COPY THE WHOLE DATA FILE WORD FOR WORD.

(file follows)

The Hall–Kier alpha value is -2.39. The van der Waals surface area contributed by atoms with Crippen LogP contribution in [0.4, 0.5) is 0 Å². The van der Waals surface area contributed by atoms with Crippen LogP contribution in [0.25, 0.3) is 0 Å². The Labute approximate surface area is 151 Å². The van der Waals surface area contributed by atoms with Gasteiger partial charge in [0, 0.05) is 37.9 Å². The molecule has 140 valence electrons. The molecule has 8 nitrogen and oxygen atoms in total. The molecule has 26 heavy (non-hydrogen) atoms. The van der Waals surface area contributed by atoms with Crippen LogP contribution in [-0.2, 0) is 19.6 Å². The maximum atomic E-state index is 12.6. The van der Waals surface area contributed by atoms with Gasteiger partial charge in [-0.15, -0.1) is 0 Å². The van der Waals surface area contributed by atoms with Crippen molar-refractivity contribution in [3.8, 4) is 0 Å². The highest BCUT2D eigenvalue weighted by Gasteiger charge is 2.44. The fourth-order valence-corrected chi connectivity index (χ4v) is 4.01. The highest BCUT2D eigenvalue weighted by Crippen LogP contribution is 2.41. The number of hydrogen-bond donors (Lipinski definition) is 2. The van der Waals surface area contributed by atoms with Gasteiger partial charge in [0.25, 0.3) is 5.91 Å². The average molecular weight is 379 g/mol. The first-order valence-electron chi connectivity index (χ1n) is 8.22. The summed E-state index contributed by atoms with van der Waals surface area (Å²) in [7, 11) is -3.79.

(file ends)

The Hall–Kier alpha value is -2.39. The van der Waals surface area contributed by atoms with Crippen LogP contribution in [0.4, 0.5) is 0 Å². The van der Waals surface area contributed by atoms with Crippen LogP contribution in [0.25, 0.3) is 0 Å². The Labute approximate surface area is 151 Å². The van der Waals surface area contributed by atoms with Gasteiger partial charge in [0, 0.05) is 37.9 Å². The molecule has 140 valence electrons. The molecule has 8 nitrogen and oxygen atoms in total. The molecule has 26 heavy (non-hydrogen) atoms. The van der Waals surface area contributed by atoms with Crippen LogP contribution in [-0.2, 0) is 19.6 Å². The maximum atomic E-state index is 12.6. The van der Waals surface area contributed by atoms with Gasteiger partial charge in [-0.15, -0.1) is 0 Å². The van der Waals surface area contributed by atoms with Crippen molar-refractivity contribution in [3.8, 4) is 0 Å². The highest BCUT2D eigenvalue weighted by Gasteiger charge is 2.44. The fourth-order valence-corrected chi connectivity index (χ4v) is 4.01. The highest BCUT2D eigenvalue weighted by Crippen LogP contribution is 2.41. The number of hydrogen-bond donors (Lipinski definition) is 2. The van der Waals surface area contributed by atoms with Gasteiger partial charge in [0.25, 0.3) is 5.91 Å². The average molecular weight is 379 g/mol. The first-order valence-electron chi connectivity index (χ1n) is 8.22. The summed E-state index contributed by atoms with van der Waals surface area (Å²) in [7, 11) is -3.79.